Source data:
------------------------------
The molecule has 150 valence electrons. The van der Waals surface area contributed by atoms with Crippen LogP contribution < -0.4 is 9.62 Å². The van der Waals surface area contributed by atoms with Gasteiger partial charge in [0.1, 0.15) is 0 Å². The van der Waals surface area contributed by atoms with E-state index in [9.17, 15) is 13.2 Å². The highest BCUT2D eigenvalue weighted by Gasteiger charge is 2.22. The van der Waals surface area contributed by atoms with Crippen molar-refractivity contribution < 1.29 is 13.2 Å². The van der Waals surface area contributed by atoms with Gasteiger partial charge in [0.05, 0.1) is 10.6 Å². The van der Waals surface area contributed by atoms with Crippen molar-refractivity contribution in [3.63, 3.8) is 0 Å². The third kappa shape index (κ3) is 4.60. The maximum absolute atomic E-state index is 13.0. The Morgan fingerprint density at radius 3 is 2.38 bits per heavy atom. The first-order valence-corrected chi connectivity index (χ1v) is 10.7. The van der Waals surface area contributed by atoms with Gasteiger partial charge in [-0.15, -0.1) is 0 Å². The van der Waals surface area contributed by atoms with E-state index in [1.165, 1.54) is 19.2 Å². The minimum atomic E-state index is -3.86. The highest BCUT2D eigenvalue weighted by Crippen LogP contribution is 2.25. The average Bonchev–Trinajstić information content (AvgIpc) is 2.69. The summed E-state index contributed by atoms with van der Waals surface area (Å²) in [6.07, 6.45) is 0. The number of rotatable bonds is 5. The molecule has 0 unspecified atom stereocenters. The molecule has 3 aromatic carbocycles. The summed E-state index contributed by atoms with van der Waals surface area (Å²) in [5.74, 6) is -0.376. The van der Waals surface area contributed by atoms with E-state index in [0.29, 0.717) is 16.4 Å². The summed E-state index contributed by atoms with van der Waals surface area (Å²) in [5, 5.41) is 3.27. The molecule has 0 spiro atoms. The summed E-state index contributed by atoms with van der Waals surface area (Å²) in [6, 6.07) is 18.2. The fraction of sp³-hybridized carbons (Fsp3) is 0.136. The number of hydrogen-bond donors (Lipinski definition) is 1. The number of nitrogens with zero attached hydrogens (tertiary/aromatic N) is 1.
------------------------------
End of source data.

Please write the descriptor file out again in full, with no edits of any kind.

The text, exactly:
The molecule has 150 valence electrons. The van der Waals surface area contributed by atoms with Crippen LogP contribution < -0.4 is 9.62 Å². The van der Waals surface area contributed by atoms with Gasteiger partial charge in [0.1, 0.15) is 0 Å². The van der Waals surface area contributed by atoms with E-state index in [9.17, 15) is 13.2 Å². The highest BCUT2D eigenvalue weighted by Gasteiger charge is 2.22. The van der Waals surface area contributed by atoms with Crippen molar-refractivity contribution < 1.29 is 13.2 Å². The van der Waals surface area contributed by atoms with Gasteiger partial charge in [0.05, 0.1) is 10.6 Å². The van der Waals surface area contributed by atoms with Crippen molar-refractivity contribution in [3.63, 3.8) is 0 Å². The third kappa shape index (κ3) is 4.60. The maximum absolute atomic E-state index is 13.0. The Morgan fingerprint density at radius 3 is 2.38 bits per heavy atom. The first-order valence-corrected chi connectivity index (χ1v) is 10.7. The van der Waals surface area contributed by atoms with Gasteiger partial charge in [-0.15, -0.1) is 0 Å². The van der Waals surface area contributed by atoms with E-state index in [1.165, 1.54) is 19.2 Å². The minimum atomic E-state index is -3.86. The highest BCUT2D eigenvalue weighted by Crippen LogP contribution is 2.25. The average Bonchev–Trinajstić information content (AvgIpc) is 2.69. The summed E-state index contributed by atoms with van der Waals surface area (Å²) in [6.07, 6.45) is 0. The number of rotatable bonds is 5. The molecule has 0 unspecified atom stereocenters. The molecule has 3 aromatic carbocycles. The summed E-state index contributed by atoms with van der Waals surface area (Å²) in [5.74, 6) is -0.376. The van der Waals surface area contributed by atoms with E-state index in [0.29, 0.717) is 16.4 Å². The summed E-state index contributed by atoms with van der Waals surface area (Å²) in [5, 5.41) is 3.27. The molecule has 0 spiro atoms. The summed E-state index contributed by atoms with van der Waals surface area (Å²) in [6, 6.07) is 18.2. The fraction of sp³-hybridized carbons (Fsp3) is 0.136. The number of hydrogen-bond donors (Lipinski definition) is 1. The number of nitrogens with zero attached hydrogens (tertiary/aromatic N) is 1.